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Investigating Internalization and Intracellular Trafficking of GPCRs: New Techniques and Real-Time Experimental Approaches

  • Simon R. Foster
  • Hans Bräuner-Osborne
Part of the Handbook of Experimental Pharmacology book series (HEP, volume 245)

Abstract

The ability to regulate the interaction between cells and their extracellular environment is essential for the maintenance of appropriate physiological function. For G protein-coupled receptors (GPCRs), this regulation occurs through multiple mechanisms that provide spatial and temporal control for signal transduction. One of the major mechanisms for GPCR regulation involves their endocytic trafficking, which serves to internalize the receptors from the plasma membrane and thereby attenuate G protein-dependent signaling. However, there is accumulating evidence to suggest that GPCRs can signal independently of G proteins, as well as from intracellular compartments including endosomes. It is in this context that receptor internalization and intracellular trafficking have attracted renewed interest within the GPCR field. In this chapter, we will review the current understanding and methodologies that have been used to investigate internalization and intracellular signaling of GPCRs, with a particular focus on emerging real-time techniques. These recent developments have improved our understanding of the complexities of GPCR internalization and intracellular signaling and suggest that the broader biological relevance and potential therapeutic implications of these processes remain to be explored.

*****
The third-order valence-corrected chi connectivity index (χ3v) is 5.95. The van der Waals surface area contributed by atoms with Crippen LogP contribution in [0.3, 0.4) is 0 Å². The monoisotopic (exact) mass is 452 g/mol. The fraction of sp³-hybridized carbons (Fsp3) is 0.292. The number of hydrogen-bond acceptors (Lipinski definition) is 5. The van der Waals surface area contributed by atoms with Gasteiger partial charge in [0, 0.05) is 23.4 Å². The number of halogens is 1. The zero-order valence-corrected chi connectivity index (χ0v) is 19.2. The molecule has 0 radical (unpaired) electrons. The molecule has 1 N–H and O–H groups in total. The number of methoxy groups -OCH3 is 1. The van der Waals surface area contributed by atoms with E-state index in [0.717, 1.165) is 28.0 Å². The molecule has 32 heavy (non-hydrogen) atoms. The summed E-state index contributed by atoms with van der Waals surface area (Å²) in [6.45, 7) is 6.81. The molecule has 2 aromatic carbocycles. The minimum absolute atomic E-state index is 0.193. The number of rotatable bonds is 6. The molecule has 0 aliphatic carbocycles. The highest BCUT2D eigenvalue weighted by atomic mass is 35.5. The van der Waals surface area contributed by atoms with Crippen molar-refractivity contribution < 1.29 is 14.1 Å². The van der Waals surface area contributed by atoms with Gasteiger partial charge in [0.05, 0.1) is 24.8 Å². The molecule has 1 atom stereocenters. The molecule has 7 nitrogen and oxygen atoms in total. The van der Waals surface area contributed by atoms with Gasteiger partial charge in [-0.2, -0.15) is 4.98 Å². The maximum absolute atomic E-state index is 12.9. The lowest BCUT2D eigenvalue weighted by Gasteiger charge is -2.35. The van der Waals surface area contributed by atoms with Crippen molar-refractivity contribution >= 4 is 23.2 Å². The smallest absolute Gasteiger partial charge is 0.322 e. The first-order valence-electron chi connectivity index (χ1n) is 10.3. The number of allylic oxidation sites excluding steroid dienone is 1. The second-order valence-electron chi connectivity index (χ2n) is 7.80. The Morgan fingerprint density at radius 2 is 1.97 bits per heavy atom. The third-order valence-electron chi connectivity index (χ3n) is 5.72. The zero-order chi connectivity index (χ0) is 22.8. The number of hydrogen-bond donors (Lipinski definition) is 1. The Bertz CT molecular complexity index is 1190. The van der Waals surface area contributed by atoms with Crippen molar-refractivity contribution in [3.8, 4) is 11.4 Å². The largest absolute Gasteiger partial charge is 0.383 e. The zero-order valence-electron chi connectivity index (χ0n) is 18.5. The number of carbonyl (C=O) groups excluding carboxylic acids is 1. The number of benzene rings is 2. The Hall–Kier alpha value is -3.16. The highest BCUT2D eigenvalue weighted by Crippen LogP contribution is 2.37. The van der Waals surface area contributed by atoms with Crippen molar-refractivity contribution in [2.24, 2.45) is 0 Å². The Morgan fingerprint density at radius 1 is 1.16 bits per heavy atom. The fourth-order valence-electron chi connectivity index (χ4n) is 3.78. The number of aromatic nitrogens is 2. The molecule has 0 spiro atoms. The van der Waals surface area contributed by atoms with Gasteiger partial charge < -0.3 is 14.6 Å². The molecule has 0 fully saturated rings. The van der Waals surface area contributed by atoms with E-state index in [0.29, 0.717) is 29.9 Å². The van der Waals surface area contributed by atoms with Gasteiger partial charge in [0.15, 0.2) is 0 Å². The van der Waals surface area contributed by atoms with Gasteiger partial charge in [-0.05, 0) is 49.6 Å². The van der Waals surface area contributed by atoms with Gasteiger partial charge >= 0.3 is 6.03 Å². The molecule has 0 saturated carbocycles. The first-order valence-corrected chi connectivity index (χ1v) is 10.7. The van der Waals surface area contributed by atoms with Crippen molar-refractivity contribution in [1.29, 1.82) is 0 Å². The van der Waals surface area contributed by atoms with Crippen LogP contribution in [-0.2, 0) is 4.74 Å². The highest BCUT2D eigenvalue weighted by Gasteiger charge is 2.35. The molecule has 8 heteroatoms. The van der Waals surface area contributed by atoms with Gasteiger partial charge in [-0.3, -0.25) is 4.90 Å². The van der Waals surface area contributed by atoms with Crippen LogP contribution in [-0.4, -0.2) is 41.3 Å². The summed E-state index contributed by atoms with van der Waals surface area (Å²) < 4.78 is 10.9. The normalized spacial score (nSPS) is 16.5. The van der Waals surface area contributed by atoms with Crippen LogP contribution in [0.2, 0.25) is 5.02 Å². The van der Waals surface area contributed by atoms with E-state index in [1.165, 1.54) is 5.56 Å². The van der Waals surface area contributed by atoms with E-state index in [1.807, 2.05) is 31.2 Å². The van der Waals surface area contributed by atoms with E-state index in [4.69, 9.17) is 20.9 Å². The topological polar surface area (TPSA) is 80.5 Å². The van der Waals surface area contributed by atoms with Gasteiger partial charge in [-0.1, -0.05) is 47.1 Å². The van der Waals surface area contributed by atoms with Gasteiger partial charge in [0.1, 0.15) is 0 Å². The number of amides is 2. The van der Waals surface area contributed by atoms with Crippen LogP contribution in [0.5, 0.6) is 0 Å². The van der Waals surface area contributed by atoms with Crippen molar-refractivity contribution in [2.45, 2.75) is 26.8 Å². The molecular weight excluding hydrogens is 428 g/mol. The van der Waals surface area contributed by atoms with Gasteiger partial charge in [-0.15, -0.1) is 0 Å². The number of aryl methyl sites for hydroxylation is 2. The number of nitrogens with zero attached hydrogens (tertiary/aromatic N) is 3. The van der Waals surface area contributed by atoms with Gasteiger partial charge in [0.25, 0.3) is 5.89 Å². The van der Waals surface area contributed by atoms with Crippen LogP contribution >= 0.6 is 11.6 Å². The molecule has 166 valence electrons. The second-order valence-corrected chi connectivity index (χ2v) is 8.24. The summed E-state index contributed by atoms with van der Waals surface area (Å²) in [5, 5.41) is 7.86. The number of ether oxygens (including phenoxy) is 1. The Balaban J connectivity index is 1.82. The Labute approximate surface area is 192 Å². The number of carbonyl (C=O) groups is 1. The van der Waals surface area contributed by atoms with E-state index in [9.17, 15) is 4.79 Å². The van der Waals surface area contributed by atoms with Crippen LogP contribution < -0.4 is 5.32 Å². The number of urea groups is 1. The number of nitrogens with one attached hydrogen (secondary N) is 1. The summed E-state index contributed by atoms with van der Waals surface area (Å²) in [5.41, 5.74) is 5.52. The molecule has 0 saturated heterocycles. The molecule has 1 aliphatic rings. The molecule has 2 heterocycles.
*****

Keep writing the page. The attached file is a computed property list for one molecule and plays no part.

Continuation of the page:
Keywords

Arrestin Endosome G protein-coupled receptor Internalization Signaling SNAP-tag 

Notes

Acknowledgments

The authors would like to acknowledge members of the Bräuner-Osborne lab and Dr. Maria Waldhoer for the helpful discussions. S.R.F. acknowledges funding from the Independent Research Fund Denmark | Medical Sciences, the Lundbeck Foundation, and the Augustinus Foundation.

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Copyright information

© Springer International Publishing AG 2017

Authors and Affiliations

  1. 1.Department of Drug Design and Pharmacology, Faculty of Health and Medical SciencesUniversity of CopenhagenCopenhagenDenmark

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